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Phrases are coined; terms are invented; metaphors are employed. The invention of language always carries a blasphemous tone, be it comical, opportunistic or hypothetical. The invention is devoid of linguistic validation though the effect is unavoidably semantic. The neologism exercises language as the utility that its design describes. It is said that there has already been a word invented for everything that needs to be said. By the same token, some new things that need to be said need new words invented for them.

In August 1979, the first issue of the American magazine Fangoria was released. It is a bi monthly magazine devoted to horror movies. The title speaks volumes: gore, fantasy, phantasmagoria, fans. It simultaneously expands a multiplicity of cross references and contracts them into a referential construct. This semantic effect strangely echoes the relationship between the emergence of Fangoria and the development of the contemporary horror film, whereby an ever growing cult journal expands and contracts a critical voice for a mutant market that of the contemporary film: a genre about genre; a displaced audience , a shortcircuiting entertainment.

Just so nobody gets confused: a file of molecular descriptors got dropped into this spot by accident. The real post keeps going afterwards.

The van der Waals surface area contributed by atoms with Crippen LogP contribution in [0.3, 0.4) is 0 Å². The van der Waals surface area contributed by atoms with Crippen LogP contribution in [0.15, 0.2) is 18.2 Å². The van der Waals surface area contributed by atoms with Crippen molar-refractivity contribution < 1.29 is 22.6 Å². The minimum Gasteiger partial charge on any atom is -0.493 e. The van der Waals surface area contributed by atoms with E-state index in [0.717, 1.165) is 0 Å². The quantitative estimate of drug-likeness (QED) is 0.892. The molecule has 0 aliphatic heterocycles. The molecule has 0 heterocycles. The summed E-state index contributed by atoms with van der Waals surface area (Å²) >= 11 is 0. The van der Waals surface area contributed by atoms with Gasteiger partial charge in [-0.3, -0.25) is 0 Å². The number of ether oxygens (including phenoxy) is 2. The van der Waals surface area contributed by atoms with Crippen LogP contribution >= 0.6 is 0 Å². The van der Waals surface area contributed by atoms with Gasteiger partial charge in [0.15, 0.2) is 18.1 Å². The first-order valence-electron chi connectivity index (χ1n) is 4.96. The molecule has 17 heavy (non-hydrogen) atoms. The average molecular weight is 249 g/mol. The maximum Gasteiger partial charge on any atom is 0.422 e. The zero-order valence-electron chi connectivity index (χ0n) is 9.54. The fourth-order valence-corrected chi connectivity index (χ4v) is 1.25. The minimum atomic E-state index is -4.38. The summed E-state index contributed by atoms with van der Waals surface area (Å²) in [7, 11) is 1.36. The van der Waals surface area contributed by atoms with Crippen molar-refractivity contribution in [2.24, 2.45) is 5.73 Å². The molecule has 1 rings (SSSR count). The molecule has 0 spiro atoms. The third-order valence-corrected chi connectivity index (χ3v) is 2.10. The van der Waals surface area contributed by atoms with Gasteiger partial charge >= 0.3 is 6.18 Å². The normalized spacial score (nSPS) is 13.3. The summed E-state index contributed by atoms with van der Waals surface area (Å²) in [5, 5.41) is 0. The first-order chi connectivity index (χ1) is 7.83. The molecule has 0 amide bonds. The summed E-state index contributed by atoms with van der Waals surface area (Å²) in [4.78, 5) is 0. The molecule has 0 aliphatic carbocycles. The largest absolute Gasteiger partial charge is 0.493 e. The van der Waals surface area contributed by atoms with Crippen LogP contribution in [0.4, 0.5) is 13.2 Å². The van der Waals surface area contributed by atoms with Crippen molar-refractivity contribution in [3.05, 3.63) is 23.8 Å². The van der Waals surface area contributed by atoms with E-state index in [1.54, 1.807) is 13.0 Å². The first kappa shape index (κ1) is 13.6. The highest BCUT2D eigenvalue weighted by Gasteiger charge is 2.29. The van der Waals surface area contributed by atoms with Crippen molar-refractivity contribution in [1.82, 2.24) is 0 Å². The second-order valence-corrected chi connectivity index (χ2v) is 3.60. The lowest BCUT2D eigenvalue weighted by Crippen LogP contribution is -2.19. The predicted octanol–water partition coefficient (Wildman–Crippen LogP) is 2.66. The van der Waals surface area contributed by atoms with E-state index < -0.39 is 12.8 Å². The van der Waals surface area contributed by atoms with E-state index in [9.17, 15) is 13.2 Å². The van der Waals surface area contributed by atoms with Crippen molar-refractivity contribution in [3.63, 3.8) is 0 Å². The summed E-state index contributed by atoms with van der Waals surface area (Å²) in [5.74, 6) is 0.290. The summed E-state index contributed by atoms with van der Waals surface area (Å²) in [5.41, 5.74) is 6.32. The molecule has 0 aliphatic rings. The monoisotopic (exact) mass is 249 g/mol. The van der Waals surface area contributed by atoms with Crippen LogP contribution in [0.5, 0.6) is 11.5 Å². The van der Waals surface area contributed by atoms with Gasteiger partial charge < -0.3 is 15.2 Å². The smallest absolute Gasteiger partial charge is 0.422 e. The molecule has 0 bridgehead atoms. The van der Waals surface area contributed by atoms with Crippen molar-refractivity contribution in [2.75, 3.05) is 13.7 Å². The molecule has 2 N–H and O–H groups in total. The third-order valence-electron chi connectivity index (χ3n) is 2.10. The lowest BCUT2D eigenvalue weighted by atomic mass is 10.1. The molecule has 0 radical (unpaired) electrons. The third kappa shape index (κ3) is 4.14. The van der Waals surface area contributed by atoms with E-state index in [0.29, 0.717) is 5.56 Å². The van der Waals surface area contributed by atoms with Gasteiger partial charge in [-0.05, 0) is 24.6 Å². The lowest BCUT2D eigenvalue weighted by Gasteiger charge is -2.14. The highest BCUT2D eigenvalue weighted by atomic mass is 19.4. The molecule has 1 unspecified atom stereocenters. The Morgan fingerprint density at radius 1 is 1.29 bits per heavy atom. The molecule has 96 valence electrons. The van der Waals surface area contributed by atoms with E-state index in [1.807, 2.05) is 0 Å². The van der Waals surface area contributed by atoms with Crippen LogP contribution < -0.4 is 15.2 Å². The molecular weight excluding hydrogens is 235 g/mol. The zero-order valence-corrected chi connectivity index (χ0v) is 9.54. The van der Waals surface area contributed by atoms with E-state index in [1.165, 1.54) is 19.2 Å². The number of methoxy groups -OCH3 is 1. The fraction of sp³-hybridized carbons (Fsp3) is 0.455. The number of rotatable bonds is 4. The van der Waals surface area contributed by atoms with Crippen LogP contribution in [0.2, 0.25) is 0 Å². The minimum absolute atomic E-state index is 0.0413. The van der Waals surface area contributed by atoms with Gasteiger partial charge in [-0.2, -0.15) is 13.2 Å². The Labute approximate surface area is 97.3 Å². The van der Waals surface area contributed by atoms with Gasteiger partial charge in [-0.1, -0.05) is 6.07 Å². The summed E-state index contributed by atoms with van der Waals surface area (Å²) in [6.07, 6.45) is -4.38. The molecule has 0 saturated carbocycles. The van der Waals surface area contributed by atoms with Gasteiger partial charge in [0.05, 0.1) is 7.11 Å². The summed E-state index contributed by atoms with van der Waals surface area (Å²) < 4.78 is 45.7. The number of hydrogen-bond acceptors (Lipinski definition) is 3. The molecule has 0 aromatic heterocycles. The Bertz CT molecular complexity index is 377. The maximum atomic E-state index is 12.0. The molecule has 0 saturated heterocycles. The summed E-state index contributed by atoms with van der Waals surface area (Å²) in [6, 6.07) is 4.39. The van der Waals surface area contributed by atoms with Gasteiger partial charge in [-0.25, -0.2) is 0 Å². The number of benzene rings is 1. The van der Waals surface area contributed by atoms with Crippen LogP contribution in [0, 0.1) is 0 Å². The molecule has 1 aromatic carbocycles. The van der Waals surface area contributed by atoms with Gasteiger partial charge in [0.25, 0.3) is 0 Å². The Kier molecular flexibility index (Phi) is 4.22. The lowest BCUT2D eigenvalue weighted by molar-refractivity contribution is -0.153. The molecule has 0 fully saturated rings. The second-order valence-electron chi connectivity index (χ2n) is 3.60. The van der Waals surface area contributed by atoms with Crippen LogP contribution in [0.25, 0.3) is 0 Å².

Another word is invented. More pretentious in tone and more theoretical in intention: 'Horrality' horror, textuality, morality, hilarity. In the same way that Fangoria celebrates the re birth of the Horror genre, 'Horrality' celebrates the precise nature of what constitutes the films of this re birth as texts. As neologisms, both words do not so much 'mean' something as they do describe a specific historical juncture, a cultural phase that is as fixed as the semantic accuracy of the words. -- Phil Brophy http://media-arts.rmit.edu.au/Phil_Brophy/Horrality.html


From the late 1970's to mid-1980's the horror genre was dominated by the slasher film, triggered in large part by the mega-successes of Halloween (1978) and Friday the 13th (1980). The early-1980's saw a welcome shift away from the tired and simplistic emotional responses, narrative conventions and repetitive camera strategies of the slasher film. Philip Brophy in his perceptive 1983 essay "Horrality -the Textuality of Contemporary Horror Films" discusses a cycle of films instrumental in signalling this shift away from the slasher film: the "body-horror" film. [1] To define this film he coined the term "horrality," meant to encompass "horror, textuality, morality, and hilarity." According to Brophy these films are marked by an increased viscerality and pleasure in defilement of the human body, with the body gruesomely deformed on-camera without the aid of editing, such as the stomach bursting scene in Alien (1979), the exploding head in Scanners (1981), and the bone crunching, body extending human-to-monster transformations in The Howling (1981), An American Werewolf in London (1981), The Beast Within (1982) and The Thing (1982). --Donato Totaro http://www.horschamp.qc.ca/new_offscreen/goregag.html

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